How Much Does Your 4 Year Old Know (Letters & Numbers)?

Updated on July 10, 2012
J.L. asks from Pittsburgh, PA
36 answers

My daughter is 4 and I'm wondering if she doesn't know as much as she should in regards to her numbers and letters. She can only identify a couple of letters and she can't write any of them. Well, she does make an A, but she writes it upside down. She can count into her teens and identify about six or seven numbers. She did go to preschool during the school year for two days a week for two hours each day. They did introduce the numbers and letters but didn't get into depth about any of them. Starting in the fall she will go to preschool three days a week for 2 1/2 hours a day and they will get more into depth with the numbers and letters. I have been working with her but I'm going to focus a L. more on it. She isn't behind developmentally and she is very intelligent. I definitely think she is capable of much more. I'd like to get more of an idea of where other four year old children are and I'd appreciate your input. Thanks!

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answers from Pittsburgh on

My son is 6. When he started a Montessori preschool at 4 (he had been in a different preschool before) he could count to 1000, write all his letters and numbers (some reversals - this is normal at that age, don't worry about it), recognize all the letter sounds, sound out simple written words, add numbers below 10 and come up with rhymes. We did not do any flash cards, television, DVDs or any kind of 'work' but we did read to him every day and counted all things we saw.

1 mom found this helpful


answers from Los Angeles on

if she is going to preschool this year for a year before kindergarten you will be amazed at how much she will learn and be able to do. If she was entering K this fall I would be concerned but since she will have a year of preschool I think she will be fine. you should browse pinterest to find some school ideas you could do with her. There are soooooo many ideas there and lots that are more than stuff to do one paper. Enjoy learning together!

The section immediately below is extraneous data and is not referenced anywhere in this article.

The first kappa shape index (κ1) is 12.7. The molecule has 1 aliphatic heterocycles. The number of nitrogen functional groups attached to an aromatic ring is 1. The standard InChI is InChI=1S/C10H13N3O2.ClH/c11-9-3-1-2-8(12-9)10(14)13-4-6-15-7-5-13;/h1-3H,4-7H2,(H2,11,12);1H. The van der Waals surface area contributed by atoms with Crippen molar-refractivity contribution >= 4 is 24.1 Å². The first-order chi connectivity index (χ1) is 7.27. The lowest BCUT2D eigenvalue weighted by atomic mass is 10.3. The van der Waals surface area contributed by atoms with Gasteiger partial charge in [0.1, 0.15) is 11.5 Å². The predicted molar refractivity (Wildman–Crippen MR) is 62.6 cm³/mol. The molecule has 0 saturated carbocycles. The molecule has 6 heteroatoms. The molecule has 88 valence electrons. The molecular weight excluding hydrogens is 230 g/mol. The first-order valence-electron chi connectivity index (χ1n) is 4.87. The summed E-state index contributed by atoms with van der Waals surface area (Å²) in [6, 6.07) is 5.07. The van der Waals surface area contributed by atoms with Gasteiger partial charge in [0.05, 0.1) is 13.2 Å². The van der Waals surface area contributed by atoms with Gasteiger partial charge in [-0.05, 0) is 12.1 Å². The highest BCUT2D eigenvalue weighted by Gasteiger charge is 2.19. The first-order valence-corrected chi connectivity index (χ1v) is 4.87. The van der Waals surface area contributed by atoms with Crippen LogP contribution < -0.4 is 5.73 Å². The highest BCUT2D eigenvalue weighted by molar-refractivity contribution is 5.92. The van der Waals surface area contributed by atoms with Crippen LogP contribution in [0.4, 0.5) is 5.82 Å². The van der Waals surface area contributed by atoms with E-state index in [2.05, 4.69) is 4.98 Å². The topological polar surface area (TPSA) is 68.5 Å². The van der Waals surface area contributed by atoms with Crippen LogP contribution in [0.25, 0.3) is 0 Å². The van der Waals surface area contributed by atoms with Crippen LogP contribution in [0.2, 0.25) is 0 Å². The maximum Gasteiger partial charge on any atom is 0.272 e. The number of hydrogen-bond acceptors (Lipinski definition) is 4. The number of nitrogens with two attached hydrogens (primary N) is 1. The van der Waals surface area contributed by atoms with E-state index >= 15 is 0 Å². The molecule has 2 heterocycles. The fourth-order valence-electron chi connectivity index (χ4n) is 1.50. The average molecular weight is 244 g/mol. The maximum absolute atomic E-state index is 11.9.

1 mom found this helpful


answers from Kansas City on

it really just depends on what you do with them. When I went to kindergarten, all I knew was the alphabet song and what I saw on Sesame Street. My kid was doing basic addition and subtraction by 5 and when she was bad, the worst punishment I could do was take away her math workbooks. There's really no right or wrong at this age. But they are L. sponges at this age, so if you want to teach her more, now is the time to do it.

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answers from Portland on

At the beginning of four, my son had nearly no letter or number recognition at all.

I decided to do us both a favor-- I decided NOT to worry about it.
Kids get interested in learning this stuff when they do. Until there's interest, you can do a perfectly great job of frustrating yourself and your child with trying to teach them.

As a preschool teacher, I know my best ally is keeping it playful. What I did with my son was to play counting games (any game which involved counting spaces/dice dots), 'write' lots of thank yous and notes to friends and neighbors (for gifts or just because) and helping him sign his name, having him sit with me and dictate those notes. It helped to take a walk and count how many steps we took or to ask "what do you think that sign says?" (usually a simple, common sign like 'stop') or to count how many of a certain color car or other item we saw (bikes, dogs, cats, etc.) Sometimes, it was fun to pick one number and one letter, write them both down on an index card and go on a 'hunt' for them. Read off addresses of houses as you pass (just as clear numbers: "2012" would be read as "two-zero-one-two"). We used a measuring tape and sidewalk chalk and then measured out the lengths of dinosaurs along the sidewalk, adding a neighborhood invitation ("How long was an apatosaurus?" written next to it-- it will get some interest.)